By the end of the course, outstanding students will be prepared for upper-division college courses in literature including British Literature, American Literature, Literary Theory and Criticism, Poetry, Drama, and the Novel.
What books will I use in English Literature and Composition?
The official 2016–17 AP® English Literature and Composition booklist is now available. In the offical booklist, you will find information about the editions, book descriptions, and the reasons why HSLDA Online Academy selected these books.
You can now order your books for the 2016–17 academic year through HSLDA Online Academy’s bookstore.
By purchasing your textbooks through the Academy’s bookstore, you may be eligible for Guaranteed Book Buyback. Please view the eligibility requirements to learn more about Guaranteed Book Buyback.
Am I ready to take English Literature and Composition?
This is a rigorous, college-level course. To succeed, students should already have strong reading and writing skills. HSLDA Online Academy recommends that students complete at least one high school English course at an advanced or honors level before enrolling. Please visit the College Board page about AP® English Literature and Composition for more information about the material and skills students will study in the course and will need to master for the AP® exam in this subject.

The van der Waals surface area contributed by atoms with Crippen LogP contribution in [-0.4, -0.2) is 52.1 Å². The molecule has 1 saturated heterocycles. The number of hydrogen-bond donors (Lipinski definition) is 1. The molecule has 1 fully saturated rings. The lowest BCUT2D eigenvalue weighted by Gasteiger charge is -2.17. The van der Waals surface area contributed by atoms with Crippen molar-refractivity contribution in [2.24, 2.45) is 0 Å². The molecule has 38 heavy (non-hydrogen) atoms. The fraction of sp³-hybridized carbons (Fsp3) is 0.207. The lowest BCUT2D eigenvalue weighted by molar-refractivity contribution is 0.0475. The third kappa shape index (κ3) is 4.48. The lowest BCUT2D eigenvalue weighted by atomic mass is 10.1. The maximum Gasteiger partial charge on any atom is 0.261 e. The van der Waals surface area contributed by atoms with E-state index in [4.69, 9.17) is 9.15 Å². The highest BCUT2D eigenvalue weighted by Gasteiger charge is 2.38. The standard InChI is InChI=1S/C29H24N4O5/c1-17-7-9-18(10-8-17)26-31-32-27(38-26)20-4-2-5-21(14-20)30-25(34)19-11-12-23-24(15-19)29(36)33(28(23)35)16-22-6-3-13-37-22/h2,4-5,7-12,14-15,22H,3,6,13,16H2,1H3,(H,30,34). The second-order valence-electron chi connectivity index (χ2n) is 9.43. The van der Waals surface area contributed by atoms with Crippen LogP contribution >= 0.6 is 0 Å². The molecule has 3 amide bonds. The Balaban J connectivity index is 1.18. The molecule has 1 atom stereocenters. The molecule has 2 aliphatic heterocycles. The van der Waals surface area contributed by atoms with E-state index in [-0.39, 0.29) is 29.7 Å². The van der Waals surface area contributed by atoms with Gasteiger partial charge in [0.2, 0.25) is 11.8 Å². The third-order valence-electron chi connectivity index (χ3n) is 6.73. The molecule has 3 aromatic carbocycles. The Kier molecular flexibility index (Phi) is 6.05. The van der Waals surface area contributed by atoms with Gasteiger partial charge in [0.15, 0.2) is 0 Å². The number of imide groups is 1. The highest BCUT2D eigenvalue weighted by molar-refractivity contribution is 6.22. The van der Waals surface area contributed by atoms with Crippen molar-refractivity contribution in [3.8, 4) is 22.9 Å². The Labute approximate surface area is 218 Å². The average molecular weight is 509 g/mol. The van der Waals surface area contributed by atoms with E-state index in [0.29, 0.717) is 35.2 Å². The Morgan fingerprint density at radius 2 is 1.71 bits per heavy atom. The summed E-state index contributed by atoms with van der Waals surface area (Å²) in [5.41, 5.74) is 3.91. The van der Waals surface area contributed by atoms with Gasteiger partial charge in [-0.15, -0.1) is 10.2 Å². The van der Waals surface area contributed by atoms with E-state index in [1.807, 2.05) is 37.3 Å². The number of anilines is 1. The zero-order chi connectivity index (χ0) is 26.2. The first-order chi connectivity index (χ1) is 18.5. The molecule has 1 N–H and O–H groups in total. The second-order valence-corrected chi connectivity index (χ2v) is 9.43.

Still have questions about whether you are ready for an AP® course? Please visit our Academic Readiness page for more information.
What if I have a schedule conflict with listed Literature and Composition class times?
All live class sessions are recorded for later viewing. While it is recommended that students attend each live class session, students can make arrangements with their instructors to watch the recordings and receive full participation credit.
Students should contact their instructor at the start of their course to inform the instructor of any foreseen schedule conflicts.
What is a Live Online Class Session in Literature and Composition?
In every HSLDA Academy course, students meet weekly with their instructor and classmates in an online classroom for additional teaching, discussion, Q&A, or group activities. The class sessions are interactive and are conducted using a web meeting software with video, audio, chat, and application sharing capabilities.
Scheduled, real-time sessions in the online classroom are not the only form of instruction available in a HSLDA Online Academy course, but are offered in addition to lectures or other instructional materials that students are able to access online at their convenience.
When they register, students will need to select a particular class section and live class meeting time. Additional class sections may be added to the schedule at a later point in the course registration period. Registered students will be notified of any changes to the live session schedule.
Please Note: In addition to meeting on a weekly basis with their classroom instructor, students from each class section will attend occasional extra live class sessions. Students will meet with Dr. Hake, the course Master Teacher, for a review session at the end of each course unit.
What is the tuition for English Literature and Composition?
Please visit our tuition and discounts page for a full summary about course costs.
HSLDA members save $100 on yearlong AP® courses!